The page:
A supporter shows the colors after Angola’s 1–0 victory over Rwanda clinched a trip to Germany. (Riccardo Gangale | AP)
Luanda, Angola | At some moment on 11 June 2006, an overexercised sports commentator will allude to the colonial history of Angola and perhaps suggest that recompense against opponents Portugal lurks in the minds of the Palancas Negras (“black-faced impalas”). As in all sport, teams, once defeated, look toward the next match-up with the victorious foe for a “measure of revenge.” Applying the same dubious principle, however, to games between one-time colonies and their one-time occupiers seems a trifle ridiculous. More than a trifle.
With victory in a qualifier in Kigali, Rwanda, on 8 October, Angola clinched its first appearance in the World Cup finals, joining fellow African newcomers Togo, Ivory Coast and Ghana. President José Eduardo dos Santos termed the victory “sweaty, deserved and fair” and, with the stakes now raised for Angolan football, has shown a head of state’s capacity for meddling. On 22 December, the Angola Press Agency reported that dos Santos appeared preoccupied with team weakness a month in advance of the 2006 African Cup of Nations (“President Concerned about Soccer Team’s Attack Sector“). Following a 40-minute presidential audience, Negras coach Luís Oliveira Gonçalves said “[t]he President is satisfied with the two simultaneous qualifications, but a bit sceptical about the attack sector that in his point of view scores few goals.” In his attendance at training sessions, dos Santos, 63, worked with forwards and goalkeepers. He has been president for all but four years of Angola’s 30-year independence, having not stood for election since 1992.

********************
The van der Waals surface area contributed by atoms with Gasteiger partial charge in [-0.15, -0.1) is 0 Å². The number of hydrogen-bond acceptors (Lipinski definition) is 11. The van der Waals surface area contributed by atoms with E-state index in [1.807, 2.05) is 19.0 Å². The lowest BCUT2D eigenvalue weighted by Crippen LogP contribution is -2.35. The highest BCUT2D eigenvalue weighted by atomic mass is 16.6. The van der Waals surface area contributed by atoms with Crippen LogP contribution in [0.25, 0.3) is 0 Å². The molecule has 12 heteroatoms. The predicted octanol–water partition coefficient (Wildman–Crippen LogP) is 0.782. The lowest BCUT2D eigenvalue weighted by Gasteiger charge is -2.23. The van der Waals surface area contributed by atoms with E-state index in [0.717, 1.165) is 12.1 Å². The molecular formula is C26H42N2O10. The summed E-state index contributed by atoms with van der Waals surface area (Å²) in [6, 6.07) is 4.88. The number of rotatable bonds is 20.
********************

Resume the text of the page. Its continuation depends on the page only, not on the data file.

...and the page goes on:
Angola’s success set off the inevitable celebrations and reassertions of national identity. “Almost every conversation about Angola’s future includes soccer,” writes the Nigeria Daily Sun (“World Cup Epidemic Hits Africa,” 26 December). The paper quotes Cornelio Caley, professor of sociology and history at Agostinho Neto University in Luanda: “If we can do it in football, we can do it in other areas of life. It makes me very optimistic about the future.”
Angola’s encounter with the Portuguese started in 1483 with the arrival at the mouth of the Congo River of explorer Diogo Cão. The territory, 14 times the size of Portugal itself, had been named for an early king, N’gola, and would supply an estimated three million slaves to plantations in Brazil. The surfeit of white colonialists, as in Portuguese colonies Mozambique, Guinea-Bissau, Cape Verde and São Tomé and Príncipe, and the unprincipled extraction of natural and human resources would leave David Lamb (The Africans, 1987) to write that Portugal had
milked its two largest African colonies . . . as dry as a dead cow and bequeathed them nothing but the guarantee of economic disaster. (172)
A 14-year war of liberation, in which dos Santos fought, led at its conclusion in 1975 to the withdrawal of 90 percent of the white settlers in a five-month period (David Birmingham, Portugal and Africa [Hampshire, England: Palgrave, 1999], 147). This left the transport, currency, police, revenue and health systems bereft. Twenty-seven years of civil war, the stationing of some 20,000 troops from Cuba and a failed experiment with Marxism followed.
President Agostinho Neto was imprisoned four times by the Portuguese; he was also a published poet and physician. Angolans called him “Our Immortal Guide.”